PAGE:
Of the quantum entanglement phenomena that Einstein described as "spooky action at a distance," quantum holography may be the spookiest to date.
Researchers at Boston University's Quantum Imaging Laboratory propose to create holographic images of objects concealed in a spherical chamber.
Ideally, a small opening in the chamber wall permits light to enter, but lets no light out. The photons in a beam of light directed through the hole scatter from the enclosed object, and ultimately strike the inner wall of the chamber.
According to the scheme, the inside of the chamber would be designed to detect the time when a photon hits the wall but not where it hits. Classically, there is no way to generate an image of an object with this sort of configuration.
Quantum mechanically, however, it's possible to build a hologram of the hidden object provided that the photons in the illuminating beam are entangled with photons in another beam.
Each photon in an entangled pair has properties (such as momentum or polarization) that are unknown until a measurement is performed on one photon or the other. When a property of one of the photons is measured, corresponding information about its entangled mate is instantly determined.
That may seem spooky enough, but in quantum holography, things get spookier still. Holograms are typically constructed with interfering beams of light, which provides more information about a subject than simple illumination can. The additional information helps build a three dimensional image of a three dimensional object.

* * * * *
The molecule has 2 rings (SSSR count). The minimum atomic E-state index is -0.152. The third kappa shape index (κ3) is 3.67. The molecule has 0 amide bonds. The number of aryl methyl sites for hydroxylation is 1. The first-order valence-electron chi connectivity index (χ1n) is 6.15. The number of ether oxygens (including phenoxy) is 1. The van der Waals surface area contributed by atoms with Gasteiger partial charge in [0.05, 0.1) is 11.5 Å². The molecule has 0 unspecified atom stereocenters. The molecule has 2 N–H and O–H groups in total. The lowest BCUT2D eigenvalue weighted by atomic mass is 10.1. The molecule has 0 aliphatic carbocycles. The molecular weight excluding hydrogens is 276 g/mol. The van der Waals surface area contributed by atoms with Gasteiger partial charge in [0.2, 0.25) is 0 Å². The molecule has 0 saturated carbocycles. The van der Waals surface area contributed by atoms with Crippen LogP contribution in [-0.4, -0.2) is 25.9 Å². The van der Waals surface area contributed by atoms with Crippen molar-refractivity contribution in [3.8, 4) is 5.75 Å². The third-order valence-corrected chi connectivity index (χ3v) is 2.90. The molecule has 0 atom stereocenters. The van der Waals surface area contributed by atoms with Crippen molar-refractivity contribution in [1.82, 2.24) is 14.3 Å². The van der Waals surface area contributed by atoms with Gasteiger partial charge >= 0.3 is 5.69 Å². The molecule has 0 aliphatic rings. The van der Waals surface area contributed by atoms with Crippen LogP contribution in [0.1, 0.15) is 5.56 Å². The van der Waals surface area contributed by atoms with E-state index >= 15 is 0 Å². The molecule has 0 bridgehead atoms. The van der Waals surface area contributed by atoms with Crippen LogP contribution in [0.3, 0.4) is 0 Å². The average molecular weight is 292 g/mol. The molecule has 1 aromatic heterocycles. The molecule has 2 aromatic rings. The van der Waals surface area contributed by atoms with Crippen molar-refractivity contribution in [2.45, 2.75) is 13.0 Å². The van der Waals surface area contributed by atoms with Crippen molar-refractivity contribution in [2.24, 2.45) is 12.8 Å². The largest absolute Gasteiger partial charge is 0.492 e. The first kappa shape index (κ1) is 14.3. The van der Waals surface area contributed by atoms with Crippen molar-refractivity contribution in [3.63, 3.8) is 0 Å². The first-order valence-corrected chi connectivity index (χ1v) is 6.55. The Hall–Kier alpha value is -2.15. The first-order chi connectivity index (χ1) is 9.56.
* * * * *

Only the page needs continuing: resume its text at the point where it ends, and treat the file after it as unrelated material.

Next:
In quantum holography, the researchers measure the simultaneous arrivals of an illuminating photon that is sent into the chamber and a companion photon in the other entangled beam. This measurement tells the researchers about the interference of various possible paths that the single photon inside the chamber could travel.
It's the interference of the possible paths that encodes the holographic image of the hidden object, which is very spooky indeed.
For the moment, quantum holography exists only on paper. But the BU researchers assert that there are no technological obstacles to the proposal, and they hope to begin building an experimental system soon.
(Reference: Ayman F. Abouraddy, Bahaa E. A. Saleh, Alexander V. Sergienko, and Malvin C. Teich, Optics Express, 5 November 2001. Text and figures at this URL.)
(Editor's Note: This story is based on an edited version of an item in PHYSICS NEWS UPDATE, the American Institute of Physics Bulletin of Physics News, Number 566, November 21, 2001, by Phillip F. Schewe, Ben Stein and James Riordon.)
[Contact: Bahaa Saleh]